Tag Archives: Horseman

Scary good from Horseman

Horseman - Dawn of the Dread - ArtworkThis year has so far been graced by remarkably strong dancehall albums, and Popcaan and Jah Vinci’s debut albums are two prime examples. Horseman’s recently released debut is another. These three albums are something completely different compared to all the generic and poorly mastered dancehall sets that are regularly put out.

Horseman is a veteran on the UK reggae scene and has spent about three decades working largely behind the scenes, often as a very capable and well-respected drummer. He has over the past few years made solid guest appearances on several productions coming from Prince Fatty.

And Prince Fatty is also responsible for production and mixing on Horseman’s debut album Dawn of the Dread. This album sees Prince Fatty taking a new direction. It’s still vintage sounding though, but not vintage as in 60s and 70s. No, Dawn of the Dread is primarily rooted in the mid to late 80s dancehall scene. Bouncing bass lines, playful drums and lively synths make this twelve track set a joyous and fun excursion, an excursion on which Horseman and Prince Fatty have invited Tippa Irie, Winston Reedy and Earl Sixteen.

I’ve actually been longing for a full album from Horseman ever since I heard Prince Fatty’s excellent album Supersize four years ago. And this album was well worth the wait.

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Finally time for Horseman’s debut album

Horseman - Dawn of the Dread - ArtworkRenowned drummer and deejay Horseman is finally about to release his debut album – Dawn of the Dread, set for release on November 3. He has been working on the music scene for about three decades and also has music in his blood – his father had a sound system and his mother – Miss Girlie – recorded with legendary singer Laurel Aitken in the 50s and 60s.

He has previously worked with musicians and producers like Tippa Irie, Max Romeo, Gregory Isaacs, Sugar Minott, Jah Shaka, Mad Professor, Barrington Levy and The Royal Philharmonic Orchestra with John Holt.

But his most recent work is with Hollie Cook and producer and mixing engineer Prince Fatty, who he met while he was working with The Ruff Cut Band.

“I was hired for a live drum session for a group called The Amharics about 2003 and there’s this skinny white guy on the desk. I’m asking around ‘who’s that?’ and everyone’s just ‘that’s Mike’. It was the tightest session I’d worked on, the drums were set up so well they sounded great before they were even mic’ed,” says Horseman in a press release, and continues:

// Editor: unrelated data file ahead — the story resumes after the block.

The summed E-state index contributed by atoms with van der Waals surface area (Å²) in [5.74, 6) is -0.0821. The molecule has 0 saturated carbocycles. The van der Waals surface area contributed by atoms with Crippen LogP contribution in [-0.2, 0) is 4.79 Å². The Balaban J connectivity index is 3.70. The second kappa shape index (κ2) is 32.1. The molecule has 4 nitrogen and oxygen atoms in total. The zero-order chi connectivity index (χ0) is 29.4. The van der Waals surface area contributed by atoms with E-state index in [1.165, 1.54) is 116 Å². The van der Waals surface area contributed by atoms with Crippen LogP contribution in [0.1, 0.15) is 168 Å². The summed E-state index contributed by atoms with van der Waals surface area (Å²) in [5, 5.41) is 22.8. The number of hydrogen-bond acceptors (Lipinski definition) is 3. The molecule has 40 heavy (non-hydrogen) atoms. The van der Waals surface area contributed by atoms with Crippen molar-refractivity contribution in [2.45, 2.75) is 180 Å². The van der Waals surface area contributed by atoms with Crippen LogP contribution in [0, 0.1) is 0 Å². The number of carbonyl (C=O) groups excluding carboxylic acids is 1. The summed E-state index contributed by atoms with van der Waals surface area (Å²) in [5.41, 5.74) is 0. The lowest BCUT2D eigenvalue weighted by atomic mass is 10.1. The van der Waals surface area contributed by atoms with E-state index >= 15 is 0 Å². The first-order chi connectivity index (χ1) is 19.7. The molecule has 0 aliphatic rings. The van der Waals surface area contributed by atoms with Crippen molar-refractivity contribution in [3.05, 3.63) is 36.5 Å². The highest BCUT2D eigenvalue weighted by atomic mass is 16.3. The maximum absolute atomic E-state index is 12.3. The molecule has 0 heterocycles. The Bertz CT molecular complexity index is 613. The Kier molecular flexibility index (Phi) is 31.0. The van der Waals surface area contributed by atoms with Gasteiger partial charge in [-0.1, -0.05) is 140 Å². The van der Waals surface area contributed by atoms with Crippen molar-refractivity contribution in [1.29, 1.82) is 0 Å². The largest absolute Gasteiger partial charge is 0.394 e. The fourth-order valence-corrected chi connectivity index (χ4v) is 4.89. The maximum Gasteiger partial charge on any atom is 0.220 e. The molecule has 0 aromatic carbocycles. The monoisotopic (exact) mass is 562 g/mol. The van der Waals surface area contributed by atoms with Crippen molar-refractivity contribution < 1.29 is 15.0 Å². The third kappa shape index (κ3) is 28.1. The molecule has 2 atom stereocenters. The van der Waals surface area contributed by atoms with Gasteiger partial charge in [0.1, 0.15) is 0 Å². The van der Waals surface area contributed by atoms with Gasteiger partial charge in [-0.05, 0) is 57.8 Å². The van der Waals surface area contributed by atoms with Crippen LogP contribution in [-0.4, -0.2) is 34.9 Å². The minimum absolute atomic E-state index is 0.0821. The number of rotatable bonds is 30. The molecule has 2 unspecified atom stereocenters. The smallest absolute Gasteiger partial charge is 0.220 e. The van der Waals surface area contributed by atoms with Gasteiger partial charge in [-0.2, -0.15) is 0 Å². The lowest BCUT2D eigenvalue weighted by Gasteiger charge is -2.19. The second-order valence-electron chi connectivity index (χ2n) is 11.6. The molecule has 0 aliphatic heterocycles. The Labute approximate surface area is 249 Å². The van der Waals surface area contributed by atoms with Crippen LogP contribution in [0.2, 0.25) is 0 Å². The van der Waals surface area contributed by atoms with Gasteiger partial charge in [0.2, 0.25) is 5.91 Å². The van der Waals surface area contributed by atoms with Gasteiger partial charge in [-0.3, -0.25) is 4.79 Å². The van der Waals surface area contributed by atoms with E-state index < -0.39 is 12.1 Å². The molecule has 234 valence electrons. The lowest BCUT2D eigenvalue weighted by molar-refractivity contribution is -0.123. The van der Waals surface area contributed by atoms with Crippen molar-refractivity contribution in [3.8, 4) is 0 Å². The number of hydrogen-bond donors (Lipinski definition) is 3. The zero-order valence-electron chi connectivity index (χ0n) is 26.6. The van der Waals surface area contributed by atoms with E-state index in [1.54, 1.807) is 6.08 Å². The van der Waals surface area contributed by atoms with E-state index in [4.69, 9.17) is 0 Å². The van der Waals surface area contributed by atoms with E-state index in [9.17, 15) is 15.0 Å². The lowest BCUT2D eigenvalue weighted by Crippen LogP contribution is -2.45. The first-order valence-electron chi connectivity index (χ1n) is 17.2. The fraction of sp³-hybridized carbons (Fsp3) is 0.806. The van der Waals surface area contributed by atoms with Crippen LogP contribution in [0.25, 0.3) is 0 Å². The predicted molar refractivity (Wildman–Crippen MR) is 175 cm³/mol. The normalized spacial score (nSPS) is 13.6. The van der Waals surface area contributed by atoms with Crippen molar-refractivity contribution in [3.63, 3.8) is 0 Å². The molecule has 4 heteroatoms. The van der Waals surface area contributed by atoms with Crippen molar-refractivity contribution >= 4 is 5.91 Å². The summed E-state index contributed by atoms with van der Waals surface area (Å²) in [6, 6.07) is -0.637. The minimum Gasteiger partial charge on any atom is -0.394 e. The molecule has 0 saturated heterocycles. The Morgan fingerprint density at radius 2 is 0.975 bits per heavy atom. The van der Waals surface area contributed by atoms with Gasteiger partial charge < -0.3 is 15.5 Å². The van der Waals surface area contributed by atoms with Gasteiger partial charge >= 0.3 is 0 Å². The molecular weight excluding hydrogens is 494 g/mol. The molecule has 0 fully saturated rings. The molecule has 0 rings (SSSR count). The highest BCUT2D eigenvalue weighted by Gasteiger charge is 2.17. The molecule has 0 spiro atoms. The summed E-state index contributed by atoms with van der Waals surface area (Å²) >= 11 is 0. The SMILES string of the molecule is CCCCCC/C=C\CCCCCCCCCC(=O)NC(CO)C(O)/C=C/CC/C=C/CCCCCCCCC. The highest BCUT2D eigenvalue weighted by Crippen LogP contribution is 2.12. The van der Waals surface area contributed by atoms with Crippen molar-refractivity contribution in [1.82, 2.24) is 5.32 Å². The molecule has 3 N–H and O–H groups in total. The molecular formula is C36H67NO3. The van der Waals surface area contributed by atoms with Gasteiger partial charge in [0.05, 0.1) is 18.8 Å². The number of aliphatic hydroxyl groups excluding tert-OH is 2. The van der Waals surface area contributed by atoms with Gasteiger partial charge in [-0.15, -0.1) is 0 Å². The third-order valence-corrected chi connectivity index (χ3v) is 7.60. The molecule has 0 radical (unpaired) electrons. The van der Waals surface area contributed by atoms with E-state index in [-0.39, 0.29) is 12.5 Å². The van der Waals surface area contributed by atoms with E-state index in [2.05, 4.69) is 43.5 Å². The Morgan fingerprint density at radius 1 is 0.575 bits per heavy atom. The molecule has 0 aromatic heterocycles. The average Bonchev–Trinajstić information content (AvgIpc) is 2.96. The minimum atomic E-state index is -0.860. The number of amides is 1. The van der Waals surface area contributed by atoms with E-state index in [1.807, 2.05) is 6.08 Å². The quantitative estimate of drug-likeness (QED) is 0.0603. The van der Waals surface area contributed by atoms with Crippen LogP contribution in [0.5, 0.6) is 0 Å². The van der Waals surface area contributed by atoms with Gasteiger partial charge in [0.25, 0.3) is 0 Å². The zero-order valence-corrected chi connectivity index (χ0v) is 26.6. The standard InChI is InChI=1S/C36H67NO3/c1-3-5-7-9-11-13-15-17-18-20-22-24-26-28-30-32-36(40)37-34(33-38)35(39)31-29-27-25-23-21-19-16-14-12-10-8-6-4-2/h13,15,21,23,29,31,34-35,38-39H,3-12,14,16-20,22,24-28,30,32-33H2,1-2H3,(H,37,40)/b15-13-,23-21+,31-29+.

“I didn’t see him again until a few years later at a session at the Fish Market Studio for Little Roy in Willesden Green in 2006-2007 when the door creaked open and it was Mike. He said to me he was setting up a sound system called Prince Fatty and I’ve been on board ever since. He just gets it right every time. He doesn’t have a sound, it’s THE sound.”

Now he steps into the spotlight with Dawn of the Dread, an album recorded at Studio Dub in Thailand before being mixed at Prince Fatty’s Ironworks studio in Brighton.

“Mike just asked, ‘you ever been to Thailand?’ and we went. There were great vibes, we walked in and it all fell into place. We were looking to get that 80s digital sound and all that original equipment was just there waiting for us. It was fate.”

The album title is inspired by a long night of watching zombie films in the studio, but the set is described as being saturated with Horseman’s positive vibes.

“If my music brings joy into someone’s life then that’s my aim, it’s there to make people happy. I’m not in competition with anyone, music shouldn’t be competitive. I’m just me doing my thing.”

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Boisterous, organic and energetic from Prince Fatty and friends

On acclaimed sound engineer and producer Prince Fatty’s third album – the weirdly titled Prince Fatty Versus the Drunken Gambler – there’s a hell of a party going on from start to finish. To the party he has invited guests Hollie Cooke, Horseman, George Dekker, Dennis Alcapone and Winston Francis to handle microphone duties.

The ten tracks are heavily influenced by reggae from the late 60’s and early 70’s and offer a mix of originals and fun and dazzling cover choices, including the excellent For Me You Are, a version of The Andrew Sisters’ Bei Mir Bist du Schon, Got Your Money, originally by the late Ol’ Dirty Bastard and Kelis, and Max Romeo’s rude and lewd Wet Dream.

To spice things up further Prince Fatty utilizes a dub mixing style with lots of effects as well as  wild and crazy samples from different movies.

This 30 minutes long disc is fun and clever, and you’ll continue to be amazed and surprised by the arrangements and the live played backing even after several spins.

Prince Fatty has with his previous albums and productions set a high standard, and happily enough he manage to both live up to and excel expectations.

Prince Fatty Versus the Drunken Gambler is now available on LP and CD from Mr. Bongo Records.

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